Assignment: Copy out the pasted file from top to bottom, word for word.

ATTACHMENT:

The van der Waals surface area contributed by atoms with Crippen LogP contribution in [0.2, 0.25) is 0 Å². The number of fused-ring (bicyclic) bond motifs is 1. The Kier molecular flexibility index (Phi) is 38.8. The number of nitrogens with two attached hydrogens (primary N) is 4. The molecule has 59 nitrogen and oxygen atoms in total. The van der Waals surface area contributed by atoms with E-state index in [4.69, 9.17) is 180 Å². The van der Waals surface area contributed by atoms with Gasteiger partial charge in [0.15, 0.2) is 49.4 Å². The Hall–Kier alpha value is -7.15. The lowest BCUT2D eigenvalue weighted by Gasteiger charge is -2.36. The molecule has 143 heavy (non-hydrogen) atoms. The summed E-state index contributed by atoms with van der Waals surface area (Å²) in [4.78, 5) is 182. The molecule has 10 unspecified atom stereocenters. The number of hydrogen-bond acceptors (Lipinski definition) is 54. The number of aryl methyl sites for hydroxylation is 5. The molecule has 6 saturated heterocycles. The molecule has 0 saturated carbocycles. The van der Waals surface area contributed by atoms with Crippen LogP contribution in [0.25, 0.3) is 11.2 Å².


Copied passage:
The van der Waals surface area contributed by atoms with Crippen LogP contribution in [0.2, 0.25) is 0 Å². The number of fused-ring (bicyclic) bond motifs is 1. The Kier molecular flexibility index (Phi) is 38.8. The number of nitrogens with two attached hydrogens (primary N) is 4. The molecule has 59 nitrogen and oxygen atoms in total. The van der Waals surface area contributed by atoms with E-state index in [4.69, 9.17) is 180 Å². The van der Waals surface area contributed by atoms with Gasteiger partial charge in [0.15, 0.2) is 49.4 Å². The Hall–Kier alpha value is -7.15. The lowest BCUT2D eigenvalue weighted by Gasteiger charge is -2.36. The molecule has 143 heavy (non-hydrogen) atoms. The summed E-state index contributed by atoms with van der Waals surface area (Å²) in [4.78, 5) is 182. The molecule has 10 unspecified atom stereocenters. The number of hydrogen-bond acceptors (Lipinski definition) is 54. The number of aryl methyl sites for hydroxylation is 5. The molecule has 6 saturated heterocycles. The molecule has 0 saturated carbocycles. The van der Waals surface area contributed by atoms with Crippen LogP contribution in [0.25, 0.3) is 11.2 Å².